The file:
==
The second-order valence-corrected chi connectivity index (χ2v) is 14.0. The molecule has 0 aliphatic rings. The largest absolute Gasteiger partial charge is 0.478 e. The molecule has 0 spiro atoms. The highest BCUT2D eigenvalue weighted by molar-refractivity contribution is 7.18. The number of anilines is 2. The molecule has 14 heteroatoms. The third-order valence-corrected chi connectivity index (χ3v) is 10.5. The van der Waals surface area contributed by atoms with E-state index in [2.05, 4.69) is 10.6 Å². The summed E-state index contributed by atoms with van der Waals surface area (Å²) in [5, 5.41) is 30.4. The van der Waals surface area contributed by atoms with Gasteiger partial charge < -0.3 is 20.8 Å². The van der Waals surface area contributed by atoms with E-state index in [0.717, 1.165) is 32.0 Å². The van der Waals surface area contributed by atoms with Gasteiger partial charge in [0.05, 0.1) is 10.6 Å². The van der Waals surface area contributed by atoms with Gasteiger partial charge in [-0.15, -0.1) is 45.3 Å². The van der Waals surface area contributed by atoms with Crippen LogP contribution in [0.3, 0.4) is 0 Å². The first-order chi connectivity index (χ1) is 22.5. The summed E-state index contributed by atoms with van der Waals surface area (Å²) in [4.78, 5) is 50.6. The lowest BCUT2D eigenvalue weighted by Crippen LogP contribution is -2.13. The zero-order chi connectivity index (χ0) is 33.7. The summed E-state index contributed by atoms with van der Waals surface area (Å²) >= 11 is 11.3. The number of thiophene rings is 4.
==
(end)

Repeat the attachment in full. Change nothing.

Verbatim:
The second-order valence-corrected chi connectivity index (χ2v) is 14.0. The molecule has 0 aliphatic rings. The largest absolute Gasteiger partial charge is 0.478 e. The molecule has 0 spiro atoms. The highest BCUT2D eigenvalue weighted by molar-refractivity contribution is 7.18. The number of anilines is 2. The molecule has 14 heteroatoms. The third-order valence-corrected chi connectivity index (χ3v) is 10.5. The van der Waals surface area contributed by atoms with E-state index in [2.05, 4.69) is 10.6 Å². The summed E-state index contributed by atoms with van der Waals surface area (Å²) in [5, 5.41) is 30.4. The van der Waals surface area contributed by atoms with Gasteiger partial charge < -0.3 is 20.8 Å². The van der Waals surface area contributed by atoms with E-state index in [0.717, 1.165) is 32.0 Å². The van der Waals surface area contributed by atoms with Gasteiger partial charge in [0.05, 0.1) is 10.6 Å². The van der Waals surface area contributed by atoms with Gasteiger partial charge in [-0.15, -0.1) is 45.3 Å². The van der Waals surface area contributed by atoms with Crippen LogP contribution in [0.3, 0.4) is 0 Å². The first-order chi connectivity index (χ1) is 22.5. The summed E-state index contributed by atoms with van der Waals surface area (Å²) in [4.78, 5) is 50.6. The lowest BCUT2D eigenvalue weighted by Crippen LogP contribution is -2.13. The zero-order chi connectivity index (χ0) is 33.7. The summed E-state index contributed by atoms with van der Waals surface area (Å²) >= 11 is 11.3. The number of thiophene rings is 4.